All of these conversations that we have with chatbots and digital humans today, the state of the art of the underlying engine, the NLP engine that converts speech into text, enables us to query data and come back with an answer; that’s all based on conversation content today. Created by humans.
We’re on the cusp of an era over the next two to three years where we’re going to see the next iteration, what they call natural language generation engines where you can feed data into this system and it produces conversational content automatically. We are at that point where the amount of content, the amount of knowledge that will continue to grow exponentially over the next 20 years.
When you’re designing a synthetic digital human, it’s quite contrary to the way we think about that today because when we go to hire a real person today, we’re not allowed to design our employees. We’re not allowed to discriminate on any basis today.
All of a sudden, we’re asking our clients, “What do you want to be the values of your digital humans? What do you want to be the personality? What color eyes would you like them to have?” It’s a very, very different type of design experiment. But that’s just the way they look. You’ve then actually got to design their personality.
Another one of our digital humans is Sam. Sam is our first digital employee. We now eat our own dog food, Sam’s one of our digital workers. If you go to our website, you can register there to get access to Sam. It might take a little while because we’re really just deploying.
By the end of this quarter, Sam will live on our website. Anybody in the world can go talk to her at any point in time. We’re experimenting with a whole bunch of different personalities for Sam.
Dominic Bowden: How can everyone here today start utilising this technology? What are the questions they should be asking themselves about how to implement this into their business?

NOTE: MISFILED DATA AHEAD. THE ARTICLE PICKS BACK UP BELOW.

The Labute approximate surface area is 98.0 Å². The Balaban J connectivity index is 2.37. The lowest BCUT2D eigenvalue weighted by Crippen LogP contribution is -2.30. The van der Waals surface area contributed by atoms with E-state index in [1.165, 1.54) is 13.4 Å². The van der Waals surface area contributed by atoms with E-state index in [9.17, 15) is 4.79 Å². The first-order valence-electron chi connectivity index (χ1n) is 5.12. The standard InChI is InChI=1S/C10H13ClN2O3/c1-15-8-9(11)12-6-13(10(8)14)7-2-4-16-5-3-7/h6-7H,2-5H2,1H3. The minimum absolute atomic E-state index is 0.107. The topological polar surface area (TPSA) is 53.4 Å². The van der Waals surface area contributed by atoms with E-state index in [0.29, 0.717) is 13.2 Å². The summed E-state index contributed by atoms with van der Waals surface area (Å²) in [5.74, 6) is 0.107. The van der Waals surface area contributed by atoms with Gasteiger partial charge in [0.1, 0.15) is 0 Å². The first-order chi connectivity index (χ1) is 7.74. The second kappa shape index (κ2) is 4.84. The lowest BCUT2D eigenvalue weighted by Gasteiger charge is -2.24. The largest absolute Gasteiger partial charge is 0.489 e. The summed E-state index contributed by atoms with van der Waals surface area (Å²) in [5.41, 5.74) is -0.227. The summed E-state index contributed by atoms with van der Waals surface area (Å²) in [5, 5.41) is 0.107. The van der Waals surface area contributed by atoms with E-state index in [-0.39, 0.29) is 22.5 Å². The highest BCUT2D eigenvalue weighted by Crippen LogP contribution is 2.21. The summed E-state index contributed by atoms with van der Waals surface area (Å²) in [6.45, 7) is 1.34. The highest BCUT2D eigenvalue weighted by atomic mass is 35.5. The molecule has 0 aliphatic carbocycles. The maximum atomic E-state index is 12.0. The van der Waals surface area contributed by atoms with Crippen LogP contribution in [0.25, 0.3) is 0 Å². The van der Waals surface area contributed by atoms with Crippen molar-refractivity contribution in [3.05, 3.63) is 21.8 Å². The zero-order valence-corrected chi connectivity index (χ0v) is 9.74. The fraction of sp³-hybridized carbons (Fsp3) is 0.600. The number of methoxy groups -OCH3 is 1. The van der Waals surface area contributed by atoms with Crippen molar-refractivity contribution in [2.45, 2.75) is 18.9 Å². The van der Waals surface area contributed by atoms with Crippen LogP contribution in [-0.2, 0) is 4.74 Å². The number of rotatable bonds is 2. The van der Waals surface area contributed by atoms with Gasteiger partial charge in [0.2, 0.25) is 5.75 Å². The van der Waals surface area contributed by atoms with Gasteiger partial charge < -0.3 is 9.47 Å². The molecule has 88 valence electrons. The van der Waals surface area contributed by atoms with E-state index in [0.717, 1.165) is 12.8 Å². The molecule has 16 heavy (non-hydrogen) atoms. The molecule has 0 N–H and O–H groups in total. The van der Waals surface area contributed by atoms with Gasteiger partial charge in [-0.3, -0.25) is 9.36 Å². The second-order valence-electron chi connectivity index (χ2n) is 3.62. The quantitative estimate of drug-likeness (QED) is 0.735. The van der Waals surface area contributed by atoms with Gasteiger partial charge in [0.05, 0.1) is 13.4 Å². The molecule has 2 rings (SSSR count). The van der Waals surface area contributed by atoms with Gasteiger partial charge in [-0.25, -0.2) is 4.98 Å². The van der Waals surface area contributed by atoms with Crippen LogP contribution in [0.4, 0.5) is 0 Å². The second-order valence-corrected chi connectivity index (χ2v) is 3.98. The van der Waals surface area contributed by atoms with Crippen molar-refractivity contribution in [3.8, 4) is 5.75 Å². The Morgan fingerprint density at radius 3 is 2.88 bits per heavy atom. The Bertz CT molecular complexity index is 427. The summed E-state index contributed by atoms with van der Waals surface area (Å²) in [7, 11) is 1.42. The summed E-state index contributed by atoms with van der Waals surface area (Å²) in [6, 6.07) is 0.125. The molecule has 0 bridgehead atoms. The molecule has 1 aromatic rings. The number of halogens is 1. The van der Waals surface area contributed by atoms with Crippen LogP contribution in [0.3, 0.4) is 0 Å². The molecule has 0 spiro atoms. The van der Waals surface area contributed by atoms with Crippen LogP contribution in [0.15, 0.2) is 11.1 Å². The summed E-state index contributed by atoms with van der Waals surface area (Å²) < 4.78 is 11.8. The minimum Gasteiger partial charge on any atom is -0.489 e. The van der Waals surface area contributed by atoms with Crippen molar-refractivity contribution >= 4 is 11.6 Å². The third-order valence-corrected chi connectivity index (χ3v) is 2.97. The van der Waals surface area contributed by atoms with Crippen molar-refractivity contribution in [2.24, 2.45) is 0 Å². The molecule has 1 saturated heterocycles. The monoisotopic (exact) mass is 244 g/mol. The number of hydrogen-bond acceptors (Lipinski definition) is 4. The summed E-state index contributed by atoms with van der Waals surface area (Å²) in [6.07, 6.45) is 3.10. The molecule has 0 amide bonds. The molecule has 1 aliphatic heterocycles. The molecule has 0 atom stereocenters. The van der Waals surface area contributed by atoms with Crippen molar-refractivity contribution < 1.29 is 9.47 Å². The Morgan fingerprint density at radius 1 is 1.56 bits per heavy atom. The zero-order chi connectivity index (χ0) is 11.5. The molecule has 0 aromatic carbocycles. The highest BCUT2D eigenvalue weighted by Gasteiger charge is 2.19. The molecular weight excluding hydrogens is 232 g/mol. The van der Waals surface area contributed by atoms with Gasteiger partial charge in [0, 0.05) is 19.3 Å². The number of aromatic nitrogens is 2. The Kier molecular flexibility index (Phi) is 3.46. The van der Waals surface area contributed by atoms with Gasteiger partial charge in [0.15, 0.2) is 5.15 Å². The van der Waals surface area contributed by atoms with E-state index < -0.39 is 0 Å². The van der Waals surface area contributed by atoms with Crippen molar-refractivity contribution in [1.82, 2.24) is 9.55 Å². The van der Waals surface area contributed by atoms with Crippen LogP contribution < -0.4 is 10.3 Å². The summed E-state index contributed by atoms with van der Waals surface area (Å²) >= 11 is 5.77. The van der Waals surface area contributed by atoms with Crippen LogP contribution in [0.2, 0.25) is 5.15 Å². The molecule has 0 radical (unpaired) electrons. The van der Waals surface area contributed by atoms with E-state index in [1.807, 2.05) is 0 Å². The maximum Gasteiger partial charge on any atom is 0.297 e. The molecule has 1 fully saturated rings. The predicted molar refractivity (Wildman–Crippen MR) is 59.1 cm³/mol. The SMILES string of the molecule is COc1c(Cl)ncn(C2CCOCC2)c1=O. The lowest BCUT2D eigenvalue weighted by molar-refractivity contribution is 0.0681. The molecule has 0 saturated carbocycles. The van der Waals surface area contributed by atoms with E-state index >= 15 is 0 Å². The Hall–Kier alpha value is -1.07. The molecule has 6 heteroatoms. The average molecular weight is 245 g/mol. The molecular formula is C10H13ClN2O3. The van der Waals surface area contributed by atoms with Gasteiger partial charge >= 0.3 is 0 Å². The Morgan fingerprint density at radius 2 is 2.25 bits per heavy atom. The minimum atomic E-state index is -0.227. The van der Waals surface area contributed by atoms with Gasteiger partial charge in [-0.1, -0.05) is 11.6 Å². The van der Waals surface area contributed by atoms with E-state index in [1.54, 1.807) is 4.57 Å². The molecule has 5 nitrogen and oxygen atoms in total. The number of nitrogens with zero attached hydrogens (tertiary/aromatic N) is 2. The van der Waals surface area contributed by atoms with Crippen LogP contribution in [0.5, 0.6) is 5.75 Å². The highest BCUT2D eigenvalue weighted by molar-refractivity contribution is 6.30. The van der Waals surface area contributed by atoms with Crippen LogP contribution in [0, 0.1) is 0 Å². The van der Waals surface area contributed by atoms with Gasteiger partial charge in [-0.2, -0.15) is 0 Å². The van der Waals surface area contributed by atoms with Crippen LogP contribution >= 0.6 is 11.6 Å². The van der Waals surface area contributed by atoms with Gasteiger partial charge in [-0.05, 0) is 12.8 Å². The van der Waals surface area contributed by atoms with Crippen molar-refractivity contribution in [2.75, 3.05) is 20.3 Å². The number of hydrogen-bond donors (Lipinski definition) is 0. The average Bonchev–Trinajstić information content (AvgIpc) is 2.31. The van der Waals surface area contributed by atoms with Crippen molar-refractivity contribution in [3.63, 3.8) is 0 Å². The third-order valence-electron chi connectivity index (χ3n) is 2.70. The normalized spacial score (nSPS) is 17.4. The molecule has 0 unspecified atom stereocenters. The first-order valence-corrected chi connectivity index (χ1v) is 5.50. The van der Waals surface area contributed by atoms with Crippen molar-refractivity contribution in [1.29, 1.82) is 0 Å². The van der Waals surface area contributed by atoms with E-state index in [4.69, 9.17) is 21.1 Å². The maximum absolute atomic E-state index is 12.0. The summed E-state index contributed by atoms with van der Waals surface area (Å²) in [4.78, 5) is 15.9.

This is brand new emerging technology. Not all of us want to be first. What you do need to think about though is how the fundamental economics of your business is going to change over the next 10 years? What creates value in your business today? And how’s that going to change with this type of technology over 10 years?
If you think of the banking industry, they’ve got open banking regulations which means they have to give you your financial data if you want it. They don’t own the data anymore. They have strict privacy laws. They are steering down the barrel of block chain and cryptocurrencies, which mean you and I don’t need to have a bank in the middle of a transaction that we have.
So what are they going to have left? The customer experience. That’s all they’re going to have left. How are they going to compete for customers? How are they going to be able to maximise customer experience in the future?
That’s some of the starting points that everybody has to start thinking about.
A lot of people say that New Zealand is not a great place to raise capital, why is that?
I’ve been doing this for a really, really, really long time. I have a pretty simple philosophy when I’m building a business and creating a business today. You have to think about how you’re going to compete on a global stage. You have to look at where you can access the smartest money in the world. For us, who are the smartest investors in artificial intelligence?
Our single biggest investor is Horizons Ventures, out of Hong Kong. They are the leading early stage investor in artificial intelligence in the world. They funded the Demis [Hassabis] and Mustafa [Suleyman] from DeepMind when they spun out of Cambridge University. They funded the team from Siri before it got acquired by Apple. They fund the best.
I have a very, very simple way of looking at it. If I can’t attract the best investors in my category in the world, do I really have a business that is going to make a difference on the world stage?
That’s kind of the way I look at it.
The lesson is really you need to ask yourselves the questions: do we have something that’s really fundamentally global? And then go hunting for that money.
Yeah, go find it. Go ask for it. Go knock on doors. Kick down doors. Make it happen.